Data Econometrics

Improving the transparency of healthcare database study design

Healthcare database studies can be complicated. The data itself can be complex. Raw data needs to be transformed into useful variables. Then this analytic file needs to evaluated in an appropriate manner. Plus, the results need to be communicated clearly. What are the key aspects for describing this approach both among members of the research team and to external stakeholders (e.g., journal reviewers and editors).

A paper by Wang et al. (2017) provides a nice overview of the components that go into a high-quality database study.

  • Reporting on data source: Researchers should (i) list the data source name, (ii) state the data extraction date, (iii) state the source data search/extraction criteria, (iv) date range of data, (v) type of data (i.e., EHR, claims, survey), (vi) any data linkage, (vii) data cleaning (e.g., approach to addressing missing values),
  • Design diagram. The authors recommend a design diagram which contains contains 1st and 2nd order temporal anchors and depicts their relation to each other (see example below from [Happe et al. (2020)]
  • Inclusion/Exclusion criteria. Researchers should include: (i) dates subjects enter the cohort a.k.a. study entry date (SED), (ii) unit of observations (i.e., person-level, person-time level, episode based), (iii) sequencing of exclusion criteria, (iv) time window over which inclusion/exclusion criteria are applied, (v) the exact diagnosis, procedure, pharmacy codes used for the inclusion/exclusion criteria (vi) number of codes required (e.g., 1 inpatient or 2 outpatient diagnosis codes) (vii) diagnosis code position (i.e., primary vs. secondary vs. any), (viii) enrollment or observations window (i.e., The time window prior to SED in which an individual was required to be contributing to the data source), (ix) washout for exposure (i.e., for new treatment events), and (x) washout for outcome (if want to limit sample to new cases).
  • Reporting on exposure definition. Researchers should define: (i) the type of exposure (e.g., drug, procedure, health policy), (ii) whether changes in therapy represent a treatment switch or augmentation, (iii) specific exposure codes (e.g., NDC codes, J-codes)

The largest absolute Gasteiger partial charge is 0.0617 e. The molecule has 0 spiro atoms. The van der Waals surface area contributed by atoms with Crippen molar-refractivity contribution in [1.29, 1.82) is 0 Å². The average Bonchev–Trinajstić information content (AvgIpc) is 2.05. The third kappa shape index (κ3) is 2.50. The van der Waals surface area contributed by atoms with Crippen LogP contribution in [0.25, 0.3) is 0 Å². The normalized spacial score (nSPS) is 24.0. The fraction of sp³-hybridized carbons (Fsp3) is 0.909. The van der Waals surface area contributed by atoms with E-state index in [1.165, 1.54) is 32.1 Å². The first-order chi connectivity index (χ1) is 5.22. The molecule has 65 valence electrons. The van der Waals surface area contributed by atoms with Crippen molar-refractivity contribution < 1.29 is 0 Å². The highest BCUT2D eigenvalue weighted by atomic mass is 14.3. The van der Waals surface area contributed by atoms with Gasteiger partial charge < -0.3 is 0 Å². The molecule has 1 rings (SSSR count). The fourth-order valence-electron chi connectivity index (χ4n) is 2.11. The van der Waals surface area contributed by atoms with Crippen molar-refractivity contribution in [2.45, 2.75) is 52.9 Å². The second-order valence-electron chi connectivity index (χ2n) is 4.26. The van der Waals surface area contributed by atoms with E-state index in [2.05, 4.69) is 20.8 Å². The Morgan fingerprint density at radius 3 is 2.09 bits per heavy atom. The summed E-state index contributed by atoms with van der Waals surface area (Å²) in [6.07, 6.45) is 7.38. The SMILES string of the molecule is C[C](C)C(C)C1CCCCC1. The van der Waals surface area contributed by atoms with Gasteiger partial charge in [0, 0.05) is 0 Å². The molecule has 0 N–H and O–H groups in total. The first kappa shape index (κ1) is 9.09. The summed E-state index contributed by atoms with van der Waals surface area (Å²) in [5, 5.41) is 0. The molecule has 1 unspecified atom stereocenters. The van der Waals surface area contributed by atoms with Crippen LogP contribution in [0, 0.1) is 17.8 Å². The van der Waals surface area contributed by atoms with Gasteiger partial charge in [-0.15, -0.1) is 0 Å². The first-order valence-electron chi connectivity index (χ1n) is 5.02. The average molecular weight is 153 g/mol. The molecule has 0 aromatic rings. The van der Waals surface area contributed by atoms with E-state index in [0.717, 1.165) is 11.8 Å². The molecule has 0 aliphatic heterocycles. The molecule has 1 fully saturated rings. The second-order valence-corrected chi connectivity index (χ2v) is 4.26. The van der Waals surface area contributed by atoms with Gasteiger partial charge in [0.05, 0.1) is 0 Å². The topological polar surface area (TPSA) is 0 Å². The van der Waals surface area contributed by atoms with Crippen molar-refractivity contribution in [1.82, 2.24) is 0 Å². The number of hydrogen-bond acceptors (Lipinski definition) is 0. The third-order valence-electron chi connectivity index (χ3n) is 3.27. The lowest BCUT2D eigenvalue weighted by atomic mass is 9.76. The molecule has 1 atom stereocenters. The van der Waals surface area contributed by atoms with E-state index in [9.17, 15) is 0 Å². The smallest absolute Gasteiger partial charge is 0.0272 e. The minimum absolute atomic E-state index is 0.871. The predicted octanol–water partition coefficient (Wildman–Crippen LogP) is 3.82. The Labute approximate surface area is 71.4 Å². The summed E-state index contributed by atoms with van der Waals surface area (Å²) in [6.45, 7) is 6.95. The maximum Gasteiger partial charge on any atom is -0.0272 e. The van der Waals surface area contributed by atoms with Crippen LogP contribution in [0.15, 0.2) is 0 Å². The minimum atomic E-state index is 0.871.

• Follow-up time. The follow-up time should consider the time from study entry (i.e., SED) to when follow-up is completed. How censoring is identified and taken into account should be made explicit.
  • Outcome definitions. Defining an outcome includes determining the event dates, the relevant codes, and validation of the outcome of interest.
  • Covariate definitions. For each covariate, researchers must define: (i) a covariate assessment window over which covariates are captured, (ii) the specific codes that are relevant, and (iii) the number or type of occurences for a covariate to be counted in the study. Optionally, researchers may want to specify an index creation in the case where covariates are combined (e.g., Charlson comorbidity index, Elixhauser comorbidity index).
  • Statistical approach. One should describe the regression approach used, or if propensity score matching was used how the matching was applied.
  • Reporting on statistical software used. It is best practice for researchers to mention in their documentation and in peer-reviewed journal articles the statistical package used.

While most researchers who work with databases are familiar with all the concepts above, having a detailed checklist is helpful for effectively communicating how analyses were done both within the research team and to external audiences for replicability.


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